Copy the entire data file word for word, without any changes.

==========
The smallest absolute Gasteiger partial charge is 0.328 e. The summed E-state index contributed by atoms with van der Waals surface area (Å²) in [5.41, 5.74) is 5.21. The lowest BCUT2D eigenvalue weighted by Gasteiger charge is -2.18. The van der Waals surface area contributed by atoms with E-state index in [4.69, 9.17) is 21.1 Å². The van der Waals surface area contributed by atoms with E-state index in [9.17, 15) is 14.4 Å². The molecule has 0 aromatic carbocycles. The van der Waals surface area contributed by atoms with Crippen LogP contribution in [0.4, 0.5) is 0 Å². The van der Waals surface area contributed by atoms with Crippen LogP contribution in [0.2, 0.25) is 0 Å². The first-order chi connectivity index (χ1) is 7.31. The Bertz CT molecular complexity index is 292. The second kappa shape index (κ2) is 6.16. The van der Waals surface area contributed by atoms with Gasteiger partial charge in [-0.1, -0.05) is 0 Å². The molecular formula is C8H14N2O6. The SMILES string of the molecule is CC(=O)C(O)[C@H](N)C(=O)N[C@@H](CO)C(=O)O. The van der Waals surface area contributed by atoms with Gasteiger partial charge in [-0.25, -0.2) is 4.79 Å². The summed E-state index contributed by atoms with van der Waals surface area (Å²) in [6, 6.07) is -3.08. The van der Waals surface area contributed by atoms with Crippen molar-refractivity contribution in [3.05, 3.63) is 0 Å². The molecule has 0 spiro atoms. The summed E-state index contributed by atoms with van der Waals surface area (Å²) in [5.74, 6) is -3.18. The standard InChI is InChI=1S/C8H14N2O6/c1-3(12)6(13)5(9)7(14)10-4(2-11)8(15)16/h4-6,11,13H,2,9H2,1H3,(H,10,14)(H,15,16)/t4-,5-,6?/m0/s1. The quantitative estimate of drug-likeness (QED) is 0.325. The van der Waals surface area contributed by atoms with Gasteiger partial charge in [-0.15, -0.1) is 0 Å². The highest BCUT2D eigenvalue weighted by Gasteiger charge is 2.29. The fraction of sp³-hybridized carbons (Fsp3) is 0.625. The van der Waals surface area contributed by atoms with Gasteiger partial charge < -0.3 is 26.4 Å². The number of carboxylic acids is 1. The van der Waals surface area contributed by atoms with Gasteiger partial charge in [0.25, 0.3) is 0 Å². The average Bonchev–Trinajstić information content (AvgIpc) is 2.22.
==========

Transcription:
The smallest absolute Gasteiger partial charge is 0.328 e. The summed E-state index contributed by atoms with van der Waals surface area (Å²) in [5.41, 5.74) is 5.21. The lowest BCUT2D eigenvalue weighted by Gasteiger charge is -2.18. The van der Waals surface area contributed by atoms with E-state index in [4.69, 9.17) is 21.1 Å². The van der Waals surface area contributed by atoms with E-state index in [9.17, 15) is 14.4 Å². The molecule has 0 aromatic carbocycles. The van der Waals surface area contributed by atoms with Crippen LogP contribution in [0.4, 0.5) is 0 Å². The van der Waals surface area contributed by atoms with Crippen LogP contribution in [0.2, 0.25) is 0 Å². The first-order chi connectivity index (χ1) is 7.31. The Bertz CT molecular complexity index is 292. The second kappa shape index (κ2) is 6.16. The van der Waals surface area contributed by atoms with Gasteiger partial charge in [-0.1, -0.05) is 0 Å². The molecular formula is C8H14N2O6. The SMILES string of the molecule is CC(=O)C(O)[C@H](N)C(=O)N[C@@H](CO)C(=O)O. The van der Waals surface area contributed by atoms with Gasteiger partial charge in [-0.25, -0.2) is 4.79 Å². The summed E-state index contributed by atoms with van der Waals surface area (Å²) in [6, 6.07) is -3.08. The van der Waals surface area contributed by atoms with Crippen molar-refractivity contribution in [3.05, 3.63) is 0 Å². The molecule has 0 spiro atoms. The summed E-state index contributed by atoms with van der Waals surface area (Å²) in [5.74, 6) is -3.18. The standard InChI is InChI=1S/C8H14N2O6/c1-3(12)6(13)5(9)7(14)10-4(2-11)8(15)16/h4-6,11,13H,2,9H2,1H3,(H,10,14)(H,15,16)/t4-,5-,6?/m0/s1. The quantitative estimate of drug-likeness (QED) is 0.325. The van der Waals surface area contributed by atoms with Gasteiger partial charge in [-0.15, -0.1) is 0 Å². The highest BCUT2D eigenvalue weighted by Gasteiger charge is 2.29. The fraction of sp³-hybridized carbons (Fsp3) is 0.625. The van der Waals surface area contributed by atoms with Gasteiger partial charge < -0.3 is 26.4 Å². The number of carboxylic acids is 1. The van der Waals surface area contributed by atoms with Gasteiger partial charge in [0.25, 0.3) is 0 Å². The average Bonchev–Trinajstić information content (AvgIpc) is 2.22.